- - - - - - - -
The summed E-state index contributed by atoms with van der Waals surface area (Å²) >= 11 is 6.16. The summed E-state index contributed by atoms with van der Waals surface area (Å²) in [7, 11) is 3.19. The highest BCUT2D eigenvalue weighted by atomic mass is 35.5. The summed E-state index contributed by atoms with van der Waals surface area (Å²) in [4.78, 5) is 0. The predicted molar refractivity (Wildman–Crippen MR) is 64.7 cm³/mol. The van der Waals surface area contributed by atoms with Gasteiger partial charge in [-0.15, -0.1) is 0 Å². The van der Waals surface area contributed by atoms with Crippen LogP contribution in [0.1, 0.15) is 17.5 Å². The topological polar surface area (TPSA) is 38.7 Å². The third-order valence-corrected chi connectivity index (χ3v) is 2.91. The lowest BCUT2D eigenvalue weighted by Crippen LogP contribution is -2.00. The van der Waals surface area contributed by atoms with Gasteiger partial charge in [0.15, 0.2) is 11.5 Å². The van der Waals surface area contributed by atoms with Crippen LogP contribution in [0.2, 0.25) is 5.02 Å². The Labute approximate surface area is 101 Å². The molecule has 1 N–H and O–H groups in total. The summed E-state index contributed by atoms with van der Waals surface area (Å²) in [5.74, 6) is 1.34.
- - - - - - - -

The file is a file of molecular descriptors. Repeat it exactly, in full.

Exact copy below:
The summed E-state index contributed by atoms with van der Waals surface area (Å²) >= 11 is 6.16. The summed E-state index contributed by atoms with van der Waals surface area (Å²) in [7, 11) is 3.19. The highest BCUT2D eigenvalue weighted by atomic mass is 35.5. The summed E-state index contributed by atoms with van der Waals surface area (Å²) in [4.78, 5) is 0. The predicted molar refractivity (Wildman–Crippen MR) is 64.7 cm³/mol. The van der Waals surface area contributed by atoms with Gasteiger partial charge in [-0.15, -0.1) is 0 Å². The van der Waals surface area contributed by atoms with Crippen LogP contribution in [0.1, 0.15) is 17.5 Å². The topological polar surface area (TPSA) is 38.7 Å². The third-order valence-corrected chi connectivity index (χ3v) is 2.91. The lowest BCUT2D eigenvalue weighted by Crippen LogP contribution is -2.00. The van der Waals surface area contributed by atoms with Gasteiger partial charge in [0.15, 0.2) is 11.5 Å². The van der Waals surface area contributed by atoms with Crippen LogP contribution in [0.2, 0.25) is 5.02 Å². The Labute approximate surface area is 101 Å². The molecule has 1 N–H and O–H groups in total. The summed E-state index contributed by atoms with van der Waals surface area (Å²) in [5.74, 6) is 1.34.